The ban on gifts to city employees is seen as a lasting triumph, but policy wonks like he, Kaplan and Tsai (an original member of the Board of Ethics) all wonder if the momentum of this administration could fade under different leadership. (There’s a similar concern in Washington, D.C.)

For example, Kaplan still wants to see more of the recommendations from the ethics task force be implemented. For example, there is no comprehensive whistleblower law for the city, she said, and there are at least three disclosure forms for city employees to report second jobs that may be a conflict.

Nutter’s polling numbers have sagged, in part because of general public frustration around the School District, but he at least anecdotally remains popular in tech and startup circles — he’s still a hot ticket to help open a new Center City office, for example.

Open gov is a part of that, and there are many groups getting excited about more. What remains to be done is not for lack of people whose job it is to oversee such changes.

Between Caldwell’s Integrity Office, the city Inspector General, the City Controller, the Board of Ethics, various task forces and myriad independent nonprofits like Seventy and Common Cause, there’s a patchwork of good government watchdogs that may have defined roles to insiders but likely remain confusing to those less well versed.

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If the rules and oversight groups that govern good behavior of city employees are the traditional mechanisms of enforcing efficient government, the digital toolkit of the open data movement represents the next wave.

There, too, are successes to laud the Nutter administration for — but there also remains a need over the next year to institutionalize open data efforts.

It’s striking how much of a Gov 2.0 community has blossomed under Nutter’s watch; it’s also worrying how easily a successor might let it fade.

Note the rapid timeline since the end of Nutter’s first term:

Headd brought widespread attention to his position and aggressively pursued workflow adaptations and regular data releases. In time, he grew tired of the slow pace of City Hall, a familiar trope among reformers, and announced his resignation. (For what it’s worth, some in city government who cheered his mission have said his methodology wasn’t always productive, pushing too hard too soon.)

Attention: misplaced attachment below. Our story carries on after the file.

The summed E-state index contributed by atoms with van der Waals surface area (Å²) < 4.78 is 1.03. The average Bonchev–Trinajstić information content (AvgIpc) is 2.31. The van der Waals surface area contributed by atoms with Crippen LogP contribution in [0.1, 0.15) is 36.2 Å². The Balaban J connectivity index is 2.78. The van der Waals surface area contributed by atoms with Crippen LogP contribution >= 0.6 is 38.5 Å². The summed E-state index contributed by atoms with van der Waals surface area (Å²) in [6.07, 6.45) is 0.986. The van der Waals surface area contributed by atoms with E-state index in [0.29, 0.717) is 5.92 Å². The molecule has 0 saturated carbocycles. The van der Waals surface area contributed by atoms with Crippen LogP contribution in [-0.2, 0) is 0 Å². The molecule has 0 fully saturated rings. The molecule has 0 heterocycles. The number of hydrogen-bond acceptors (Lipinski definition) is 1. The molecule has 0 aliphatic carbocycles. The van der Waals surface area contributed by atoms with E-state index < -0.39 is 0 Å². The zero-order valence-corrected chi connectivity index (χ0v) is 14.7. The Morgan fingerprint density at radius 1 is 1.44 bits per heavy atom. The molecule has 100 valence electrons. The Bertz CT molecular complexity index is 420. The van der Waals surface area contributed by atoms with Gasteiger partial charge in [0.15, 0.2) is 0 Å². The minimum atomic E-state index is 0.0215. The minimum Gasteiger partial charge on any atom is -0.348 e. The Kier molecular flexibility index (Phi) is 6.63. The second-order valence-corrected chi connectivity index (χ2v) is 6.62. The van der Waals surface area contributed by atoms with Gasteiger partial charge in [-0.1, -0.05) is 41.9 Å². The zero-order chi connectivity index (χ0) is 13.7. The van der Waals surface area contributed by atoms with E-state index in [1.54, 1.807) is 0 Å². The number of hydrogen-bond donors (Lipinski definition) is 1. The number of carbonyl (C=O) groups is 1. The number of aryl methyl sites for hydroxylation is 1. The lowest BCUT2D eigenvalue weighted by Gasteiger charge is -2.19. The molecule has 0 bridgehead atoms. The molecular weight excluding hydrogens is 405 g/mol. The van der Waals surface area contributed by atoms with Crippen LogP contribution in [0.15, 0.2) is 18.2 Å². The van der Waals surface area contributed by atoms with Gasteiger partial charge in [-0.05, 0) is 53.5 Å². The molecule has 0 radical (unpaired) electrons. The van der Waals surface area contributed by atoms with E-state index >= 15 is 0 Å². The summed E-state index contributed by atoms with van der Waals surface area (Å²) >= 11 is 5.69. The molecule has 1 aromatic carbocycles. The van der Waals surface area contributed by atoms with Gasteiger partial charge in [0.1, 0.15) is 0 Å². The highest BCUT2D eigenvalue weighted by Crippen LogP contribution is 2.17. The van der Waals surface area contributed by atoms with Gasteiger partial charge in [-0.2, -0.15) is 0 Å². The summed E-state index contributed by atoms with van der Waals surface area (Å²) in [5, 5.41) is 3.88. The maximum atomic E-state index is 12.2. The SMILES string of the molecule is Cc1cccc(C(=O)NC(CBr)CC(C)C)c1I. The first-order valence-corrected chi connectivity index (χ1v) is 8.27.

But rather than backsliding, an interesting opportunity is emerging.

Headd’s enthusiasm is now in the hands of Tim Wisniewski, a self-taught civic hacker who knows neighborhood politics. The city’s new chief data officer is well liked both by the local tech circles that Headd helped build and the civil servants who are more comfortable with his methodical approach. Headd himself has said his departure might help push things forward in a more sustainable way.

City data keeps being released and workflows are being reconfigured. Wisniewski has a three-pronged attack to make his work last, and still-independent OpenDataPhilly is getting a reboot.

Wisniewski added former Code for America fellow Aaron Ogle as his Director of Civic Technology and is joined at city IT with a cadre of other mostly young staffers, who are well-versed in national open gov trends.

For the open data side of Nutter’s transparency legacy, those staffers may represent the real test case: the processes and ideals started anew in the last half-decade will either have lasting impact into the next administration or they will stall; leaving only a talented young squad unable to maintain its clout without mayoral leadership.

“Work like this is never done. There’s always another goal,” said Caldwell, the city’s chief integrity officer. “This is all a process, one we have to all work on continuing.”